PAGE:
Kaye has sewn all her life, but only started quilting in Carlsbad. As a hobby it’s pricey, especially fabric. She depends on fabric donations from other ladies, mostly scraps. Once per month, Kaye co-ops with Mission Quilters. They work together to produce one cooperative quilt which they donate for a chosen cause.
Two of Kaye’s popular items are patchwork doggies and pillow cases. These latter go to Transitional Housing, and the Battered Family Shelter. She hopes that recipients will accept each pretty pillow case as a harbinger of brighter times ahead. Each patchwork pillow case needs nearly a yard of material and three hours to make.
Likewise, her quilted doggies go to the two shelters as well as the Carlsbad Fire Department EMS. When an ambulance crew arrives on scene, the stuffed animal is a discretionary comfort they might give to a distraught child.
Kaye averages one doggie per week. Over the last five years, Kaye had made upwards of 250 doggies. Some go to the Living Desert Gift Shop. Their Shop is a non-profit, after costs, with all revenues going back to the local park. The Shop is staffed by two paid clerks and a manager.
To the Gift Shop, Ken supplies canes and walking sticks that he makes from sturdy, lightweight yucca stalks. Ken used to harvest these from public roadsides. Now Dave and Kathy Hampton, Keith Fine and Ken Britt bring him raw stalks. Ken’s wholesale price to the Gift Shop covers his materials, paints, finishes, brushes, plus a handsome 38¢ per hour in wages.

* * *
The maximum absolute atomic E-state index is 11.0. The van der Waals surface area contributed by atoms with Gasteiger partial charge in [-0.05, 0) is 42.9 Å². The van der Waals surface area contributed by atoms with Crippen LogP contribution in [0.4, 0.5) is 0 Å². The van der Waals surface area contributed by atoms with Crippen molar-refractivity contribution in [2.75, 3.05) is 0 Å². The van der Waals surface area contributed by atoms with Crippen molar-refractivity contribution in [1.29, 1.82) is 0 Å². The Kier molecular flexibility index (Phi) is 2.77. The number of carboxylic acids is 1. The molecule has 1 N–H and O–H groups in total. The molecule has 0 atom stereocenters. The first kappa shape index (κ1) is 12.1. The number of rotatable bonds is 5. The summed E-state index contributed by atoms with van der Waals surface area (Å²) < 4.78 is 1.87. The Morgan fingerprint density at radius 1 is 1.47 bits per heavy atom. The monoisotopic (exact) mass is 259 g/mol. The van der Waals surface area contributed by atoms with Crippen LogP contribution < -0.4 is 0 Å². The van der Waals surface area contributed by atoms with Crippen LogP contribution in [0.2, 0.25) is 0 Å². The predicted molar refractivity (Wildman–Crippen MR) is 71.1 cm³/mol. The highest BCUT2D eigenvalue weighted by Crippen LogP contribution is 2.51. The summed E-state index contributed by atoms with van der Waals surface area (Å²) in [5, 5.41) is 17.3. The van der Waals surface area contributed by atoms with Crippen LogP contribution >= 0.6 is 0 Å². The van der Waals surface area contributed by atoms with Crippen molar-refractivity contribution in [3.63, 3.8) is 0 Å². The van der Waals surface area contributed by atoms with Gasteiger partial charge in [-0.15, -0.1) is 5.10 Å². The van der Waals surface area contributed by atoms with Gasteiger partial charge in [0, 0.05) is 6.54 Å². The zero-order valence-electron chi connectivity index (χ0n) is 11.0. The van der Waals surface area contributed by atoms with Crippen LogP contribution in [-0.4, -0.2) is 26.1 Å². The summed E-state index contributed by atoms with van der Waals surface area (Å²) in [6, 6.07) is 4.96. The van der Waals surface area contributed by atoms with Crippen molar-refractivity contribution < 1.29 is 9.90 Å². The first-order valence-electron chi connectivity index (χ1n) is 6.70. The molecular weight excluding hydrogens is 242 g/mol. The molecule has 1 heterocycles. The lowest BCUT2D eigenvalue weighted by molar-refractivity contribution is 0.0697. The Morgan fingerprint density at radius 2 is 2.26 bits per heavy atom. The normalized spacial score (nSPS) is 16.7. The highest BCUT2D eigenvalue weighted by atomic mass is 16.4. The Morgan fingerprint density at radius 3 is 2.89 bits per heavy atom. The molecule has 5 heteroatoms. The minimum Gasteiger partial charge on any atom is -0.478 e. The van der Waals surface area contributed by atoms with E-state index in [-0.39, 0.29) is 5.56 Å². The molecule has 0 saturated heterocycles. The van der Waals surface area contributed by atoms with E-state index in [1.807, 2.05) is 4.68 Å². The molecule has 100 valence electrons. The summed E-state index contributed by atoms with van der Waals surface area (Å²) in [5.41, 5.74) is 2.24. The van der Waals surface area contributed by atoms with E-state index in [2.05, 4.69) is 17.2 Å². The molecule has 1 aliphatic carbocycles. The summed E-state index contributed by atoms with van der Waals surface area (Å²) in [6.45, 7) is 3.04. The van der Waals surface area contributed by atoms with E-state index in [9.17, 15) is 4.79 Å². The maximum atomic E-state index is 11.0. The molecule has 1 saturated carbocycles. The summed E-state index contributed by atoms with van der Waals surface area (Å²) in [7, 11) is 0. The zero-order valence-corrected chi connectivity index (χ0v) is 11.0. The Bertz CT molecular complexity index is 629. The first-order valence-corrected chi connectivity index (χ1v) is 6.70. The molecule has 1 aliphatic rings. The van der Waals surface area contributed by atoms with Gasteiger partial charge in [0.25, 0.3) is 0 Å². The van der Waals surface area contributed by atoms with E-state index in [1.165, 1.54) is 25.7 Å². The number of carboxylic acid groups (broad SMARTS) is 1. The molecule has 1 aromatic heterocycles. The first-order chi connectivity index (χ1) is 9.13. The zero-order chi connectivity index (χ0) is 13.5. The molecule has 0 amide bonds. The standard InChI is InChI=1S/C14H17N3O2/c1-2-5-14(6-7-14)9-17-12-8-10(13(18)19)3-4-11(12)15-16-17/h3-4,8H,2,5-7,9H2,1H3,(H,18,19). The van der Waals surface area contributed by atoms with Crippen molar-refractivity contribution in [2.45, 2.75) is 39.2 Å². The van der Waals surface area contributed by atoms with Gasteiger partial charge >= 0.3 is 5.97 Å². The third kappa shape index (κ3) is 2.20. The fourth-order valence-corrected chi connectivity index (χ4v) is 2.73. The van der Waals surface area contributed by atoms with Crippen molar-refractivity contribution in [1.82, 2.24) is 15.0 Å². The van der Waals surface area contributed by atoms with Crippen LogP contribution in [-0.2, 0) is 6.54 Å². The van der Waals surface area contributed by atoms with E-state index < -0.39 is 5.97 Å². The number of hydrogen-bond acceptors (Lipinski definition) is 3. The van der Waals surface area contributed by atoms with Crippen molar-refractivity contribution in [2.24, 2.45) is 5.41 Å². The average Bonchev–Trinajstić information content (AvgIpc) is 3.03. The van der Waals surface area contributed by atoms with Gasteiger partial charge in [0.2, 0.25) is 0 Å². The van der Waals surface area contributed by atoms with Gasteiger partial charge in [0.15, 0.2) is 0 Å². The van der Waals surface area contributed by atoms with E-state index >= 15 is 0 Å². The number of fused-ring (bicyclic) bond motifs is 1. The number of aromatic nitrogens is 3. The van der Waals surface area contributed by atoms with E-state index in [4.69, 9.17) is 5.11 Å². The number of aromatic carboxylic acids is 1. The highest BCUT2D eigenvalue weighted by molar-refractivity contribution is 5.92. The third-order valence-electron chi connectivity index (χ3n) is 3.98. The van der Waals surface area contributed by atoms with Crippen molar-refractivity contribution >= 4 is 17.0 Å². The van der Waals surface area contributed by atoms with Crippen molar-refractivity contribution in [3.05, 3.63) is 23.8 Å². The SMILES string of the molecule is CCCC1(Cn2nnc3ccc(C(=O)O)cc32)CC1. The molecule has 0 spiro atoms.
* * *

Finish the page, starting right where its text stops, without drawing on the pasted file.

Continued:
Age takes its toll. Since hip surgery, Ken walks with a three-footed cane, two canes when it’s windy. Inner wind -- aerobic endurance -- is a concern of Kaye’s. That plus an achy knee have shortened her walks, and ruled out most uphill endeavors.
Both Kaye and Ken volunteer at Jonah’s House Food Bank. “It’s a good community thing to do,” says Ken. “Some people need this way to put more food on the table. So, we try to do our best.”
Among Kaye’s pastimes beside quilting and volunteering, she reads, line-dances, and plays board games with friends. Ken is a lifelong fan of the Green Bay Packers -- “the only football team in the United States!” He’s happy with new coach -- new ideas, did well his first year.
“We’re still in the game, but the game keeps changing,” says Ken. “I’d love to go duck hunting again. But I did that all my earlier life. I don’t have to shoot more ducks and geese now. They don’t crap on my shoulder. I’ve made peace with the birds.”
“So he’ll let these ones live,” says Kaye.
“I have a very good life,” says Ken. “A few medical problems. Happens to everybody. Your body’s like an automobile. Drive long enough, you’ll wear it out. Living isn’t what it used to be. I make do. Grin and bear it.”
“I would love to go hiking five miles,” says Kaye. “Barely lose my breath -- see wilderness all the way! But I also enjoy my life as it is now.”